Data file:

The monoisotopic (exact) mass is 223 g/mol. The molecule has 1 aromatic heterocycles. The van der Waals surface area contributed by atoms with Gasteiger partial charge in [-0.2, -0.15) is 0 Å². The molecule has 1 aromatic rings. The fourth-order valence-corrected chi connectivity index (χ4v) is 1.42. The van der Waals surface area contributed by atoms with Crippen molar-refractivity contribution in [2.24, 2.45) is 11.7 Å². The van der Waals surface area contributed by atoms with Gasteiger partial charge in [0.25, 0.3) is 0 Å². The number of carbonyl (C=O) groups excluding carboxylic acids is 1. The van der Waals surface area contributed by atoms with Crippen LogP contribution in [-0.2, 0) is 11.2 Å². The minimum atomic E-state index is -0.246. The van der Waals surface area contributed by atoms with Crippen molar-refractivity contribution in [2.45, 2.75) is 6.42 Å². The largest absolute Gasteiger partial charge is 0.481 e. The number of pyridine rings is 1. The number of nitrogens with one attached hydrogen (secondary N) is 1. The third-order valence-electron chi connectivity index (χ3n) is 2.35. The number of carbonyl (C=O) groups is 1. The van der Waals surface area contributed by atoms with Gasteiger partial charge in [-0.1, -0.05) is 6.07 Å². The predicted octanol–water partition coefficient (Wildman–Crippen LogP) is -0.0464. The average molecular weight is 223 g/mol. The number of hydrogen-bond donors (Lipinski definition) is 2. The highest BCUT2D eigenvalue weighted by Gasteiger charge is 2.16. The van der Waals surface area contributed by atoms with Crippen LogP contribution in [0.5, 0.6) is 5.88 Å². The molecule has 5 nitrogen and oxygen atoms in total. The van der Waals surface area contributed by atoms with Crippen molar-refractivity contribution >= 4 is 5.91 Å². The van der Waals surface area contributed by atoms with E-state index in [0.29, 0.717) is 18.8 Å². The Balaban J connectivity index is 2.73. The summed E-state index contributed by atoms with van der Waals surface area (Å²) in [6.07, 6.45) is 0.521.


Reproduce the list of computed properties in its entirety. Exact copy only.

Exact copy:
The monoisotopic (exact) mass is 223 g/mol. The molecule has 1 aromatic heterocycles. The van der Waals surface area contributed by atoms with Gasteiger partial charge in [-0.2, -0.15) is 0 Å². The molecule has 1 aromatic rings. The fourth-order valence-corrected chi connectivity index (χ4v) is 1.42. The van der Waals surface area contributed by atoms with Crippen molar-refractivity contribution in [2.24, 2.45) is 11.7 Å². The van der Waals surface area contributed by atoms with Gasteiger partial charge in [0.25, 0.3) is 0 Å². The number of carbonyl (C=O) groups excluding carboxylic acids is 1. The van der Waals surface area contributed by atoms with Crippen LogP contribution in [-0.2, 0) is 11.2 Å². The minimum atomic E-state index is -0.246. The van der Waals surface area contributed by atoms with Crippen molar-refractivity contribution in [2.45, 2.75) is 6.42 Å². The largest absolute Gasteiger partial charge is 0.481 e. The number of pyridine rings is 1. The number of nitrogens with one attached hydrogen (secondary N) is 1. The third-order valence-electron chi connectivity index (χ3n) is 2.35. The number of carbonyl (C=O) groups is 1. The van der Waals surface area contributed by atoms with Gasteiger partial charge in [-0.1, -0.05) is 6.07 Å². The predicted octanol–water partition coefficient (Wildman–Crippen LogP) is -0.0464. The average molecular weight is 223 g/mol. The number of hydrogen-bond donors (Lipinski definition) is 2. The highest BCUT2D eigenvalue weighted by Gasteiger charge is 2.16. The van der Waals surface area contributed by atoms with Crippen LogP contribution in [0.5, 0.6) is 5.88 Å². The molecule has 5 nitrogen and oxygen atoms in total. The van der Waals surface area contributed by atoms with Crippen molar-refractivity contribution >= 4 is 5.91 Å². The van der Waals surface area contributed by atoms with E-state index in [0.29, 0.717) is 18.8 Å². The Balaban J connectivity index is 2.73. The summed E-state index contributed by atoms with van der Waals surface area (Å²) in [6.07, 6.45) is 0.521.